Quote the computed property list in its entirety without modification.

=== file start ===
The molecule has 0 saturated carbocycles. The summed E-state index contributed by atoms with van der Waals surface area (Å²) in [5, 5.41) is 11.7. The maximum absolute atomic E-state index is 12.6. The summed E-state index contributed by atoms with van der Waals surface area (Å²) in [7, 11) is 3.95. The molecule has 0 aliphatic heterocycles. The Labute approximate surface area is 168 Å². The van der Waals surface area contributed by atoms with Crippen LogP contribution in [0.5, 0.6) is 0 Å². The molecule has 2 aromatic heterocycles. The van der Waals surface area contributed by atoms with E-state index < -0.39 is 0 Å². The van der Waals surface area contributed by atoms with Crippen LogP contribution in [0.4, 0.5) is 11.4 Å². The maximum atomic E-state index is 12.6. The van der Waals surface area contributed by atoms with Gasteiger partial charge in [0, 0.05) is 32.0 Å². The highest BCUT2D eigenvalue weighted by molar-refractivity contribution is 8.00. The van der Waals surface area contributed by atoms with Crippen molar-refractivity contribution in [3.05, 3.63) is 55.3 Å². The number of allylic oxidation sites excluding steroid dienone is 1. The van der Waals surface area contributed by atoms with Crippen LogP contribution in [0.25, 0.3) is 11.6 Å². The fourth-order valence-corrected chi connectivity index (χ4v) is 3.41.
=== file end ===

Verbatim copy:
The molecule has 0 saturated carbocycles. The summed E-state index contributed by atoms with van der Waals surface area (Å²) in [5, 5.41) is 11.7. The maximum absolute atomic E-state index is 12.6. The summed E-state index contributed by atoms with van der Waals surface area (Å²) in [7, 11) is 3.95. The molecule has 0 aliphatic heterocycles. The Labute approximate surface area is 168 Å². The van der Waals surface area contributed by atoms with Crippen LogP contribution in [0.5, 0.6) is 0 Å². The molecule has 2 aromatic heterocycles. The van der Waals surface area contributed by atoms with E-state index < -0.39 is 0 Å². The van der Waals surface area contributed by atoms with Crippen LogP contribution in [0.4, 0.5) is 11.4 Å². The maximum atomic E-state index is 12.6. The van der Waals surface area contributed by atoms with Gasteiger partial charge in [0, 0.05) is 32.0 Å². The highest BCUT2D eigenvalue weighted by molar-refractivity contribution is 8.00. The van der Waals surface area contributed by atoms with Crippen molar-refractivity contribution in [3.05, 3.63) is 55.3 Å². The number of allylic oxidation sites excluding steroid dienone is 1. The van der Waals surface area contributed by atoms with Crippen LogP contribution in [0.25, 0.3) is 11.6 Å². The fourth-order valence-corrected chi connectivity index (χ4v) is 3.41.